“What’s going on out there right now is that it’s just all striped out,” Moore said. “We don’t have any defined curbs to really guide the vehicles where to go. When I first drove through it, I thought it was kind of like the wild west. You could just kind of go wherever you wanted.”

The current project design shows curbed islands being installed between the coming and going lanes in all four directions, while smaller medians will be constructed between all four thru-lanes and right-turn lanes to help guide traffic. The striped circle around the monument would be transformed into a slightly-raised, mountable structure known as a truck apron.

To try to prevent sideswipe accidents from happening inside the roundabout, Moore said, the right-turn lanes will be realigned to point more toward the right instead of the current alignment, which points more toward the through lane and could be mistaken as such by drivers unfamiliar with the intersection.

Additional proposed improvements to the infrastructure inside the roundabout include turning the current loading zone in each quadrant into a landscaped island, while curb bumpouts would be installed at all corners to help direct traffic in and out of the parking areas.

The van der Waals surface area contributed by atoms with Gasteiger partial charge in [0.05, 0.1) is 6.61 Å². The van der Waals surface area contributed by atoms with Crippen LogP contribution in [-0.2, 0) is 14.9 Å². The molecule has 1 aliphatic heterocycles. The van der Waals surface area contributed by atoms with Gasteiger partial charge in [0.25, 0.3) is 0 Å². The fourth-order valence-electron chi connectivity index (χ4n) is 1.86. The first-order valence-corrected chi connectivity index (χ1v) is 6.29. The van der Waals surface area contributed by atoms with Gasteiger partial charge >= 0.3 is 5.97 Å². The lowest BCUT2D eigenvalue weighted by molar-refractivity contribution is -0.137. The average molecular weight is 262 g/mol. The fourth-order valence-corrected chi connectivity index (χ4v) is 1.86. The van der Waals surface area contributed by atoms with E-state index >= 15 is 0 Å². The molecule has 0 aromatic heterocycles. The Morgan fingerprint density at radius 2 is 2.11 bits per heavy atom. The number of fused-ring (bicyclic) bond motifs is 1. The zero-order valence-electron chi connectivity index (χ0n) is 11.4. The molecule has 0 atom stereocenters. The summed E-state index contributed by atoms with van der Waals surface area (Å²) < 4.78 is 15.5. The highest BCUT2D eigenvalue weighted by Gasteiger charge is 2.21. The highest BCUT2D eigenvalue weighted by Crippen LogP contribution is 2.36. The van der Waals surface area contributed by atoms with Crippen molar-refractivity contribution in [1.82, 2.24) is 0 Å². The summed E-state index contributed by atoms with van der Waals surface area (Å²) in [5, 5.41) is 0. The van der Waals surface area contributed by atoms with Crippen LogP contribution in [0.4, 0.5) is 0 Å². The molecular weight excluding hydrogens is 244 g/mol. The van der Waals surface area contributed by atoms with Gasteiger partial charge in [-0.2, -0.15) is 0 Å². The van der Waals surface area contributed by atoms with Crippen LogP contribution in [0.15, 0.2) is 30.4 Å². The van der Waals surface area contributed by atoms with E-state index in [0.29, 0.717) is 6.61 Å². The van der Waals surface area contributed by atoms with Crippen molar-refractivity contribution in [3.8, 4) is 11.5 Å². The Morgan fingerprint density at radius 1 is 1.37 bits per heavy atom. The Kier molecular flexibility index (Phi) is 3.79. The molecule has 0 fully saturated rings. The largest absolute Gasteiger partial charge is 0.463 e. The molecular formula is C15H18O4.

Another idea is to eliminate a few parking spots during the daytime near the corner of each exiting lane. These spots would be used during certain hours as loading and unloading zones.

Moore added that feedback from the public concerning every aspect of the project is appreciated and can be directed to the city, which is currently accepting all suggestions and concerns. Comment forms can be picked up at the engineer’s office in the municipal building or printed off the city’s website at All forms are due back to the city by March 13.

Pedestrian safety

To help those navigating the downtown by foot, the project focuses on increasing safety at all four main crosswalks in the square, as well as the ones at the Miami Street/Walnut Street intersection and Scioto Street/Locust Street intersection.

The first line of defense involves alerting drivers entering the roundabout area of upcoming crosswalks by installing rectangular rapid-flashing beacons on each side of all six crosswalks in the project area.

“Essentially, if someone wants to cross at that point, they hit a button and it flashes, kind of like a strobe on a police car,” Moore said. “It’s activated when the user wants to cross. It’s been a pretty highly effective device for crossing these types of situations.”

Additionally, creating what Moore calls “splitter islands” between the entering and exiting lanes of the roundabout in all four directions will prevent pedestrians from needing to cross all lanes of traffic at once.